Irish Water has said that the overall number of Boil Water Notices issued in the past six years, particularly long term notices, has dropped significantly.
The semi-state company said that it is making progressing in eliminating them altogether, but that this will take time.
Responding to the recent Water Advisory Body quarterly report, the utilities provider said that many risks to public water supplies existed for years, but were only detected due to more robust sampling and testing regimes implemented in recent years.
The report by the Water Advisory Body said that it was a disturbing trend that the bulk of Boil Water Notices in place at the end of Q1 of this year were long-term, lasting more than 30 days.
It highlighted the long running BWN at Gort, which affected some 2,776 people in the area for the better part of five months.
Irish Water said that in areas where Boil Water Notices remain in place, there are plans to create “long-term, sustainable solutions” to both remove the notices, and prevent any recurrence in the future.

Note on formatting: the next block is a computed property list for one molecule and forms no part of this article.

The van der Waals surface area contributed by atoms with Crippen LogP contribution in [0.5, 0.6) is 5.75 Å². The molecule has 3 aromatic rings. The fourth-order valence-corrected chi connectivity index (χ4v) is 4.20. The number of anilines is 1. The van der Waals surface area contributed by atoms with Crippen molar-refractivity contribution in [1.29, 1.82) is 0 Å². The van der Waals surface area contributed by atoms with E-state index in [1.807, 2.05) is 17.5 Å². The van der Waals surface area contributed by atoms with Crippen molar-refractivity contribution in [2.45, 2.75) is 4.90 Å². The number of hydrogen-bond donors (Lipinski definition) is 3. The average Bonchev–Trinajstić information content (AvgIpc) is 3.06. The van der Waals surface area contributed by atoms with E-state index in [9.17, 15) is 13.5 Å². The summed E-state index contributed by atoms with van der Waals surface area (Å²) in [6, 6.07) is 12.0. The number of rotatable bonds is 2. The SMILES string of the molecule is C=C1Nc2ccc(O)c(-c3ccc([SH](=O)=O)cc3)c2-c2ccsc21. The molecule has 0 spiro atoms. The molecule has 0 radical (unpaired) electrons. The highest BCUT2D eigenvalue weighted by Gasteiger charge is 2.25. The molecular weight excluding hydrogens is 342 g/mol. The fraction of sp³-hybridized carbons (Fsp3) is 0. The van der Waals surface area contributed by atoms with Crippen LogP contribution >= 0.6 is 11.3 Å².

The statement added that they understand “disruption and inconvenience” that BWNs cause for customers, and that they prioritise resolving them.
Irish Water added that this will take time, as in some cases it can require significant investment, land acquisition, and planning applications.
Overall, Irish Water said that the report showed that significant progress has been made in delivering safe and secure public drinking water.
Chief Executive of Irish Water Niall Gleeson said, “Continued investment saw over half a million customers removed from at-risk water supplies last year, 99.7% of our drinking water was compliant with regulations and we have removed 2 million people from Boil Water Notices, particularly long-term notices.”
“Through our Leakage Reduction Programme, we are on track to reduce leakage to under 20% in Dublin and 25% nationally by 2030.”
“We have also continued to ramp up investment in wastewater infrastructure. We have already eliminated 60% of all raw sewage discharges and are on track to end almost all the remainder by 2025.”